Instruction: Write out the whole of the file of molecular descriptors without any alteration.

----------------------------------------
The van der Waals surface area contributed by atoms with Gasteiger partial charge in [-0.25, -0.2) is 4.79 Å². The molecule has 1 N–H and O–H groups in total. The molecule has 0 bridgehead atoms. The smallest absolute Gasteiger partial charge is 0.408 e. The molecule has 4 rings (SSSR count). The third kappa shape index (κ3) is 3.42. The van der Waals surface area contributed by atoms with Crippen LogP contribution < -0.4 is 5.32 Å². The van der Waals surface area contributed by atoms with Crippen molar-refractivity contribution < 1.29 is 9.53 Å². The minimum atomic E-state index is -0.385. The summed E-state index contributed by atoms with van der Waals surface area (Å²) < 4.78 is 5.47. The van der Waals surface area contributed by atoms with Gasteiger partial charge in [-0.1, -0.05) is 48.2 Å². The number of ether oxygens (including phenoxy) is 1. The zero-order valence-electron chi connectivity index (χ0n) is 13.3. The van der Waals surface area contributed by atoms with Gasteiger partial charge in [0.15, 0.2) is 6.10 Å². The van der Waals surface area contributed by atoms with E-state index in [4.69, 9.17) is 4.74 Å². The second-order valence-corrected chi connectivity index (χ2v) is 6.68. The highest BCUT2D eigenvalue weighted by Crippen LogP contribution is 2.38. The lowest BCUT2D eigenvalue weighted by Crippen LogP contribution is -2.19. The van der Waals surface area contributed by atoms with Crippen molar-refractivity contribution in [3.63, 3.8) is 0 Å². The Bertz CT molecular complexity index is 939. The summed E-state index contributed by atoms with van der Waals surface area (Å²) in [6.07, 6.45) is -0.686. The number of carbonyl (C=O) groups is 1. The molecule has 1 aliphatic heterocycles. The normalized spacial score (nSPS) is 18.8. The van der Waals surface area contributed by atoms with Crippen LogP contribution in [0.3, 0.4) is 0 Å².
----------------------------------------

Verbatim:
The van der Waals surface area contributed by atoms with Gasteiger partial charge in [-0.25, -0.2) is 4.79 Å². The molecule has 1 N–H and O–H groups in total. The molecule has 0 bridgehead atoms. The smallest absolute Gasteiger partial charge is 0.408 e. The molecule has 4 rings (SSSR count). The third kappa shape index (κ3) is 3.42. The van der Waals surface area contributed by atoms with Crippen LogP contribution < -0.4 is 5.32 Å². The van der Waals surface area contributed by atoms with Crippen molar-refractivity contribution < 1.29 is 9.53 Å². The minimum atomic E-state index is -0.385. The summed E-state index contributed by atoms with van der Waals surface area (Å²) < 4.78 is 5.47. The van der Waals surface area contributed by atoms with Gasteiger partial charge in [-0.1, -0.05) is 48.2 Å². The number of ether oxygens (including phenoxy) is 1. The zero-order valence-electron chi connectivity index (χ0n) is 13.3. The van der Waals surface area contributed by atoms with Gasteiger partial charge in [0.15, 0.2) is 6.10 Å². The van der Waals surface area contributed by atoms with E-state index in [4.69, 9.17) is 4.74 Å². The second-order valence-corrected chi connectivity index (χ2v) is 6.68. The highest BCUT2D eigenvalue weighted by Crippen LogP contribution is 2.38. The lowest BCUT2D eigenvalue weighted by Crippen LogP contribution is -2.19. The van der Waals surface area contributed by atoms with Crippen molar-refractivity contribution in [3.63, 3.8) is 0 Å². The Bertz CT molecular complexity index is 939. The summed E-state index contributed by atoms with van der Waals surface area (Å²) in [6.07, 6.45) is -0.686. The number of carbonyl (C=O) groups is 1. The molecule has 1 aliphatic heterocycles. The normalized spacial score (nSPS) is 18.8. The van der Waals surface area contributed by atoms with Crippen LogP contribution in [0.3, 0.4) is 0 Å².